The Lloyds share price drops, despite a dividend comeback

The Lloyds share price slipped on Thursday, even though the bank reported vastly improved results. I see this stock as a post-pandemic UK recovery play!

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Despite releasing a solid set of half-year results, Lloyds Banking Group (LSE: LLOY) shares slipped on Thursday. Hence, the Lloyds share price still lurks below its 2021 high hit two months ago.

The Lloyds share price lifts, then dips

On Thursday morning, the Lloyds share price briefly rose, peaking at 47.9p. However, the stock later lost its shine to close down 0.62p (-1.3%) at 46.16p. This was in spite of the bank raising its full-year targets as the UK economic outlook improves.

I see two sweet spots in the £32.8bn bank’s latest results. First, Lloyds is a giant in UK mortgages, accounting for roughly one in five (20%) home loans. With house prices hitting record highs, Lloyds is a winner from the booming housing market. The UK’s largest retail lender unveiled a £2bn pre-tax profit for Q2/21. This was £0.8bn — two-thirds (+66.7%) — higher than the average analyst forecast of £1.2bn. In Q2/20, the bank lost £676m, making this a huge turnaround. However, given the housing market is cooling, this may explain why the Lloyds share price declined today.

Second, Lloyds set aside huge sums in 2020 against expected credit impairments (loan losses). As UK vaccination numbers soar and the economy grows, the bank can free up some reserves. Lloyds released £333m of loan-loss reserves and this sum drops straight into the bank’s bottom line. If Covid-19 infections keep falling and UK growth continues, then more impairments could be reversed. Again, this might provide future boosts to the Lloyds share price.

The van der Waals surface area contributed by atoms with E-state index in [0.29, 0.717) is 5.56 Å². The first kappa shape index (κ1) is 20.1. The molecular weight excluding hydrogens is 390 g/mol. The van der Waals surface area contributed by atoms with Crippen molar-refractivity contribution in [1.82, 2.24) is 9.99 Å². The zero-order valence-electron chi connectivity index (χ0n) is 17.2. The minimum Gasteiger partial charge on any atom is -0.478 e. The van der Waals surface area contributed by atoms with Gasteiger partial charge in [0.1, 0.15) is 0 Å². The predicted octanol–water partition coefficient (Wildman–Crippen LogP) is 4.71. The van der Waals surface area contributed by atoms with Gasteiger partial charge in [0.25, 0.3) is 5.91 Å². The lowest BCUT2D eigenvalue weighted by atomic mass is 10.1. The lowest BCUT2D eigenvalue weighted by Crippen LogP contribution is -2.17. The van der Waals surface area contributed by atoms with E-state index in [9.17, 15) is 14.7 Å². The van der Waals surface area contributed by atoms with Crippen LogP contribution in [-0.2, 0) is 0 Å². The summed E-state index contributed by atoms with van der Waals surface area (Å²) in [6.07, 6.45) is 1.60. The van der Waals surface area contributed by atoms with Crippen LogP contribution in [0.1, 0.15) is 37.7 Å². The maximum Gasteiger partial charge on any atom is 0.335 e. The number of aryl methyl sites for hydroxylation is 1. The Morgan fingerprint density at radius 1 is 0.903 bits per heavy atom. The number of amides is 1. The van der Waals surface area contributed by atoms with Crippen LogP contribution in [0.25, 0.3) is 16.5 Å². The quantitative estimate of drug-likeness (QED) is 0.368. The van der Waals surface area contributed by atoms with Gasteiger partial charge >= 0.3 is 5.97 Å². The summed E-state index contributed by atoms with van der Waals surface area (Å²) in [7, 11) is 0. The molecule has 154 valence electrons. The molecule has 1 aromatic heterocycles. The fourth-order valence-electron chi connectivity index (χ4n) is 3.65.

Lloyds gets stronger

Two more improving metrics might also support the Lloyds share price. First, the bank’s return on tangible equity (ROTE) soared to 24.4% in Q2/21, versus 13.9% in Q1/21 and 5.9% in Q4/20. Thus, the group is making substantially higher returns from its asset base. Second, Lloyds’ common equity tier 1 (CET1) ratio — a key measure of its financial strength — increased to 16.7% at the end of June, versus 16.2% at the end of 2020 and 14.6% in mid-2020. This is well ahead of the bank’s 12.5% target and the regulatory minimum CET1 of 11%.

These improved results allowed Lloyds to restore its cash dividend, cancelled on the bank regulator’s orders last year. The interim dividend will be 0.67p, worth roughly £475m across nearly 71bn shares. Nevertheless, this is a long way from the total dividend of 3.21p paid for the 2018 financial year. Perhaps investors were hoping for a higher base dividend, with selling contributing to the decline in the Lloyds share price today?

[fool_stock_chart ticker=LSE:LLOY]

I like the look of Lloyds

Looking forward, Lloyds expects a softer second half for 2021. It expect its full-year ROTE to be around 10%, while it anticipates a NIM (net interest margin; a measure of lending profitability) of around 2.5%. However, staff costs are expected to rise after the return of employee bonuses, cancelled in 2020 due to the pandemic.

Meanwhile, the Lloyds share price lies 8.7% below its 52-week high of 50.56p, hit on 1 June. Although the Lloyds share price is up more than a quarter (+26.7%) in 2021, there may be more to come. I don’t own Lloyds stock currently, but I’d buy LLOY at the current price as a pure recovery play. However, if the Delta and other Covid-19 variants continue to cause problems globally, or growth reverses, then I’d hesitate to invest in Lloyds and other British banks!

Should you invest, the value of your investment may rise or fall and your capital is at risk. Before investing, your individual circumstances should be assessed. Consider taking independent financial advice.

Cliffdarcy has no position in any of the shares mentioned. The Motley Fool UK has recommended Lloyds Banking Group. Views expressed on the companies mentioned in this article are those of the writer and therefore may differ from the official recommendations we make in our subscription services, such as Share Advisor, Hidden Winners and Pro. Here at The Motley Fool, we believe that considering a diverse range of insights makes us better investors.

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